Bogus bug apps offer no relief in Japan's dengue outbreak

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Tokyo, futuristic metropolis of the 21st century, is grappling with a public health problem it hasn’t seen since World War II—dengue fever.

Nearly 150 confirmed and suspected cases of the tropical disease have been recorded in recent weeks. The cause? Infected mosquitoes lurking in public parks, possibly introduced by travellers.

Worries about the spread of dengue fever, the painful and potentially lethal illness that dengue virus can produce, have sparked new interest in smartphone apps that purport to repel mosquitoes with sound.

Dozens of applications that claim the power to banish bugs by emitting high-frequency sound through smartphone speakers can be found on Apple’s App Store and Google Play.

Anti Mosquitoes Ultra Pro Free on Google Play, for instance, says it “turns your phone into an ultrasound device, sending high-pitch 12-22 KHz waves to keep mosquitoes and other nasty insects away.”

The apps are getting decidedly mixed reviews, however.

“This is useless. I’ve been bitten three times,” one user griped earlier this month about another free bug app, called Kakihi Pro.

There are also paid versions for those even more keen to put their faith in high-frequency sounds.

“They might not be as effective as strong bug spray, but if you’ve got a smartphone how about giving them a try?” asked an anonymous article on AppWoman, a Japanese site with articles about smartphones.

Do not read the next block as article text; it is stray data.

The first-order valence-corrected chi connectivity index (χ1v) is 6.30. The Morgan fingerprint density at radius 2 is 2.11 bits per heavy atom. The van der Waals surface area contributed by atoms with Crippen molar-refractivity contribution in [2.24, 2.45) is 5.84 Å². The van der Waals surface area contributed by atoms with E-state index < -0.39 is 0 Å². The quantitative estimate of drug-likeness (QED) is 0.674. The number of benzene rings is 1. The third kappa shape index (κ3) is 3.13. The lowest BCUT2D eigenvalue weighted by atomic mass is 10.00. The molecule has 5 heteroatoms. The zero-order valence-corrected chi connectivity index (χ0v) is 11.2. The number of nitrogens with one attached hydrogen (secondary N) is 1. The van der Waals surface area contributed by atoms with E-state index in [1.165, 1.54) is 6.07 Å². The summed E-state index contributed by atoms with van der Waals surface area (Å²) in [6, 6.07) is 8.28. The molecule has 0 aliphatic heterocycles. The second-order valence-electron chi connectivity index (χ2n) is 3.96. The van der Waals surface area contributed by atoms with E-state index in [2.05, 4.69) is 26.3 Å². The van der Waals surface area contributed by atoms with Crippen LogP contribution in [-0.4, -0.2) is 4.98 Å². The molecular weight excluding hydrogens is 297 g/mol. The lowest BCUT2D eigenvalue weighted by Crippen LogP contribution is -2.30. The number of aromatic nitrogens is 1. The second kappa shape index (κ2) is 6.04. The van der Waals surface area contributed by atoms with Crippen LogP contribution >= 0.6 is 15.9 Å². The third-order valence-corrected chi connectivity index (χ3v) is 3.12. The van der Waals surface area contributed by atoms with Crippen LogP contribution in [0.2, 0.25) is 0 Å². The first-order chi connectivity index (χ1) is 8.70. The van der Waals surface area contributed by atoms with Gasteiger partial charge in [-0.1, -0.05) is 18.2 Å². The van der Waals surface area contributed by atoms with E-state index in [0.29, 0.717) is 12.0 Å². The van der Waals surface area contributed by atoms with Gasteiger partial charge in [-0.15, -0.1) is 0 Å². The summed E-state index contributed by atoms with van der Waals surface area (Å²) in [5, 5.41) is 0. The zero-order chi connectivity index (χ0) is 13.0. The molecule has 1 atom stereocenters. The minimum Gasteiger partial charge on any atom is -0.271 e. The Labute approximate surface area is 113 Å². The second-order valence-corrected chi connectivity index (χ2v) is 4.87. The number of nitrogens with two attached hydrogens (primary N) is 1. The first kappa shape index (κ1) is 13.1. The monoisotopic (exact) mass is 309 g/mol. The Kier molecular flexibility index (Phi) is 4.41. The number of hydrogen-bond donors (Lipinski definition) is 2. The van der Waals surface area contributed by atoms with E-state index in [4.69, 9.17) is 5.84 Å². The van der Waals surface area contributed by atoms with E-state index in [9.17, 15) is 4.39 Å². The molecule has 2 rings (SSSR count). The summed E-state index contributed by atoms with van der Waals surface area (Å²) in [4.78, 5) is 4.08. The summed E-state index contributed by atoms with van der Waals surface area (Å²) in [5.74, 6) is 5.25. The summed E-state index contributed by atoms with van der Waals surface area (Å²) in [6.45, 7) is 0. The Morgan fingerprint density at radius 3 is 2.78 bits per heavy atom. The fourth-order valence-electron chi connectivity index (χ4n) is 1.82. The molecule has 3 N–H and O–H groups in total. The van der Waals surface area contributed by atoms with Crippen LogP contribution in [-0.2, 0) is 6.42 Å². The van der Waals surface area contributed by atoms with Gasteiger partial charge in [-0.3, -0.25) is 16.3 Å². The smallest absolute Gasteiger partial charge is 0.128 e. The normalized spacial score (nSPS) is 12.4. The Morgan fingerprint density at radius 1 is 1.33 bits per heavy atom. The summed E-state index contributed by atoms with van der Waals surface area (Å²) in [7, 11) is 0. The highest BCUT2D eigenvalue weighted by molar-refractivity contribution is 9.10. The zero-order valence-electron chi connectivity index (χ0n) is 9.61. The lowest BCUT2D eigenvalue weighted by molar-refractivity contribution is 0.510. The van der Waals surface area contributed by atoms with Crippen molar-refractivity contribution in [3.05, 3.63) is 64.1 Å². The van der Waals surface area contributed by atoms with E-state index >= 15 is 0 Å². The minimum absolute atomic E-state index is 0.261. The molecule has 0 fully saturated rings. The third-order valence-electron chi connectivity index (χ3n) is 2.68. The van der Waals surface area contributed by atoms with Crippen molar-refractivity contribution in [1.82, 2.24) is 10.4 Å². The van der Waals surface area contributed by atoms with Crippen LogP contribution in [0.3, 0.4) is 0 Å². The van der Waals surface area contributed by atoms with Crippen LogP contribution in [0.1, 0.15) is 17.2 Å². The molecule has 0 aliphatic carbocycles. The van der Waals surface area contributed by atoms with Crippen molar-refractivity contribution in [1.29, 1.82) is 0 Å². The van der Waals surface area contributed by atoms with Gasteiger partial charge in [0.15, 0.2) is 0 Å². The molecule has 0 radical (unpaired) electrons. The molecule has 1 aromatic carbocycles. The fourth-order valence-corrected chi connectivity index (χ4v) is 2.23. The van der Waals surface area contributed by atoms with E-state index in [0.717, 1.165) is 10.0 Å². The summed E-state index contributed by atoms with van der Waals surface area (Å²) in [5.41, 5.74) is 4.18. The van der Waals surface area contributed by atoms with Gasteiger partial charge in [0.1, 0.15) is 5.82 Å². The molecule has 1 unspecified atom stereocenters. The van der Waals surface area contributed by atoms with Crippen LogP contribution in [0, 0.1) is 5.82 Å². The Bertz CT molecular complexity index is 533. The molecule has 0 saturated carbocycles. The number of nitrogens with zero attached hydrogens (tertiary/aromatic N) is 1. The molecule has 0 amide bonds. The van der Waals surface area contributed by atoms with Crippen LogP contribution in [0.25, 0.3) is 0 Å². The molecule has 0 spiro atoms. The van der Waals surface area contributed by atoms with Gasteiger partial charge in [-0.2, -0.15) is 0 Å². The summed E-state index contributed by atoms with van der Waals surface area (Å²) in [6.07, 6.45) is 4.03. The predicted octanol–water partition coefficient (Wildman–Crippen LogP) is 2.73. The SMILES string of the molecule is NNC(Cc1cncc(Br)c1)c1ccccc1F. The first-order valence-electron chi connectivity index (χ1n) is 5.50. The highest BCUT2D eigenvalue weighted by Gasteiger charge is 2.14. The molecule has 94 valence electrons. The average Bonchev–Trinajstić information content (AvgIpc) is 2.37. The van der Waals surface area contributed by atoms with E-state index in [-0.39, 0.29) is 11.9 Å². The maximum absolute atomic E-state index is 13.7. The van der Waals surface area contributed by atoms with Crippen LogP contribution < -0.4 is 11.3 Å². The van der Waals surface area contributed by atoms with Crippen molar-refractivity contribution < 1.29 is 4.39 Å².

“But don’t have high expectations. Think of them as a protective talisman.”

Experts say they should be thought of as garbage.

“The mosquito repulsion by sound scam has been around for decades,” Jonathan Day, a professor of medical entomology at the University of Florida, wrote in an email.

“High-frequency sound waves do not repel biting flies. The best deterrent is to avoid mosquitoes, control mosquitoes in and around the home, cover skin with breathable fabrics that prevent mosquito blood feeding and, when all else fails, use a repellent that provides at least one hour of protection with each application.”

In the past, radio stations tried to lure listeners with the promise of anti-bug sounds playing over music, Day added. More recently, smartphone maker LG launched an air conditioner for African markets that has an ultrasonic “mosquito away” function.

Yet a 2010 review by the Cochrane Collaboration, a nonprofit group, examined 10 scientific studies and found no evidence to support the notion that sound can repel mosquitoes.

“High-pitched sounds from smartphone apps unequivocally do not repel mosquitoes,” Joseph Conlon, a technical advisor to the American Mosquito Control Organization, wrote in an email. “The only recommended personal protective measures are EPA-registered repellents such as DEET, picaridin, oil of lemon-eucalyptus and IR3535.”

The plethora of mosquito apps on iTunes and Google Play would seem to violate the guidelines for the sites, which prohibit false advertising.

Apple and Google did not respond to requests for information about their policy in such cases.

Meanwhile, most Tokyoites are waiting for a surefire mosquito killer to quash the threat of dengue—the coming of winter.

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